Food & Drink » Glenda Bartosh on Food

Pick your best holiday food book

A heap of thoughtful offerings to you and yours



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Sounds like the perfect gift for that liftee or line cook if this is her or his first winter away from home.

You might also find Max in the easy chair with Mark Bittman's How to Cook Everything Vegetarian (great for making the transition from meat-eater to meatless feeder without falling into unimaginative ruts); Zanini De Vita's Encyclopedia of Pasta (really drills down into the esoterica of the universal comfort food); or Tina Anderson and Sarah Pinneo's The Ski House Cookbook, for every skier, and weekend warrior. The recipes are graded as green circles (easiest), blue squares and black diamonds. If you want to ski more and cook less — hint: dust off the crock pot — this one's for you.

As for that other illustrious Pique-er, our fearless publisher Bob Barnett, his I've-always-wanted-to-read-it-and-just-might-have-time-over-the-holidays pick is Empires of Food; Feast, Famine and the Rise and Fall of Civilizations by Evan Fraser and Andrew Rimas.

A little light reading, as he says, with more than a few lessons for us today. To whit, why is the once-thriving Fertile Crescent no longer fertile, and how might that compare to today's overworked breadbaskets and rice bowls in the United States and China.

Bob's other suggestion — one he has read — is The Coffee Trader, by David Liss. "It's a good piece of historical fiction with more double-crosses than you can keep track of," he says.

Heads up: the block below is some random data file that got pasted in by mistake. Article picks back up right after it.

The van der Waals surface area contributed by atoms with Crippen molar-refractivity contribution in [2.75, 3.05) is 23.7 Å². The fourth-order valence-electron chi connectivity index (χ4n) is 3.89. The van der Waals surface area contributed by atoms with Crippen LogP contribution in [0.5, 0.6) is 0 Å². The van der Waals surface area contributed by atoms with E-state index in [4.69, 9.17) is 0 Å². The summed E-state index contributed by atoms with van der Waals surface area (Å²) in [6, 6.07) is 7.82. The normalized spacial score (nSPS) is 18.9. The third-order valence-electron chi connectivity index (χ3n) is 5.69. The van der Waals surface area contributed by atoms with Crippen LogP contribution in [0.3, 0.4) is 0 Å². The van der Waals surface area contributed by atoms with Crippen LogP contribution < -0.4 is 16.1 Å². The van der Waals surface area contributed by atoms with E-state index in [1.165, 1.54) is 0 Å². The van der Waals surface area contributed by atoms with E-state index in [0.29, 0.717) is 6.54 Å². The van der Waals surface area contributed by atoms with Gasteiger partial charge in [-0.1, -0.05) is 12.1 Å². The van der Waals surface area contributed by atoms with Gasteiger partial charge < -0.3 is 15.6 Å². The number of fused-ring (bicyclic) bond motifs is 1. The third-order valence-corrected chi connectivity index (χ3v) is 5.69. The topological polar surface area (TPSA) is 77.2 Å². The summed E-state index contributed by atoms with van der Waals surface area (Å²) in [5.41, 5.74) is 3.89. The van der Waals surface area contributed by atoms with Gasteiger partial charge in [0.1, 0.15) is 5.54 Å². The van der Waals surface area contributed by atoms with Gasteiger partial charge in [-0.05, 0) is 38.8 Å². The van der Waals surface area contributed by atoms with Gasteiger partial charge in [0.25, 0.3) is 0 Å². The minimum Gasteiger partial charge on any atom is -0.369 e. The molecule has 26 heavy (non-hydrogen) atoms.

Ophra Buckman, Whistler's mushroom lady, recommends The Soul of a Chef by Michael Ruhlman, a great-non fiction read about the hardest chef competition out there, while Sarah Macmillan at Rootdown Organics in Pemberton has fallen for her new hero, Hugh Fearnley-Whittingstall, in a big way.

"I hope to be able to slip into the couch (I have a new cozy one that likes to envelope you like a big warm hug), next to the fireplace and get properly stuck into Hugh's River Cottage Meat Book," Sarah says, adding apologies to our vegetarian readers.

"This wonderful book is actually a cookbook, but one with a difference. Besides being about, yes, well, meat, it's somewhat of an intellectual schooling and philosophical look at the act of buying, killing, cooking and eating meat." In fact, nearly half of the book is dedicated to understanding meat.

At the farm, they've been stealing recipes from it all season, it resonates with them so much. And here's a chapter that can resonate with all of us: The Consumer Holds the Key. Love it.

Given it's the holiday season, we can barely think of food without wine. So we took it to the top on this one and asked Anthony Gismondi for his best pick: Perfect Pairings: A Master Sommelier's Practical Advice for Partnering Wine with Food by Evan and Joyce Goldstein. It will make your best wine choice with anything you eat a no-brainer, explaining why everything works on your palate like it does.